Service delivery assessment in De Doorns

Pretoria – Social Development Minister Bathabile Dlamini will on Sunday conduct a follow-up visit to the community of De Doorns, in the Western Cape, to assess progress made on service delivery commitments.

The visit follows the Minister’s visit to De Doorns in October 2013, where she uncovered a number of service delivery shortcomings and social challenges in the community.

Among the challenges included lack of Early Childhood Development (ECD) services, limited access to social security services, alcohol and substance abuse, including a prevalence of foetal alcohol syndrome, teenage pregnancy and malnutrition.

Amongst the interventions committed to by Minister Dlamini at the time was the extension of ECD services, through the government ECD subsidy, to all children in the town who previously had no access to it.

Minister Dlamini had also made an undertaking that the department would support the many seasonal workers who work in farms around the area.

This follow-up visit is part of Project Mikondzo, a Social Development service delivery initiative aimed at expanding the reach of social services in the poorest communities of the country as identified by Cabinet.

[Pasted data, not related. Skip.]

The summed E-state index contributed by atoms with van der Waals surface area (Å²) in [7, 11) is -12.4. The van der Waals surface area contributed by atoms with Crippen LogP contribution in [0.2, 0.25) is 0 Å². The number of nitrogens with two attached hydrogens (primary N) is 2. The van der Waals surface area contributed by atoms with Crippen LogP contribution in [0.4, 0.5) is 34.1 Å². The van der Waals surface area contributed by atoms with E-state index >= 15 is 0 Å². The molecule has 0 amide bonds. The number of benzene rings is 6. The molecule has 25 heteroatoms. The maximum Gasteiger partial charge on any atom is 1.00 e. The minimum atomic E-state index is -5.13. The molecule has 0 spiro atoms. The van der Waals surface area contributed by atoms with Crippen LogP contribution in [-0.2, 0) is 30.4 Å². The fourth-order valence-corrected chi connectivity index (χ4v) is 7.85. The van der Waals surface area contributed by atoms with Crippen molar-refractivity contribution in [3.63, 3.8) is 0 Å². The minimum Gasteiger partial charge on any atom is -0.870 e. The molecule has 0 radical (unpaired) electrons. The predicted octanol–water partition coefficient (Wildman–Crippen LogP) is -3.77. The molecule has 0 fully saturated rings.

The Minister will revisit the area to assess and report back on the progress the department has made in expanding ECD services, extending the reach of social security services, especially during unemployment season, putting in place programmes to reduce alcohol and substance abuse as well as reverse the trend of malnutrition.

De Doorns is part of the Breede Valley Local Municipality which has a population of 166 825.

The farming sector in the municipality, which accounts for about 30% of economic activity, reportedly employs only about 30 000 people on a permanent basis. Employment increases to about 70 000 during September - April.

Due to this seasonal employment some children in De Doorns attend ECD centres only during the part of the year when their parents are employed and thereafter pulled out because of their parents’ inability to pay for the service.

It is also during the low season that other social challenges such as malnutrition and alcohol and substance abuse emerge.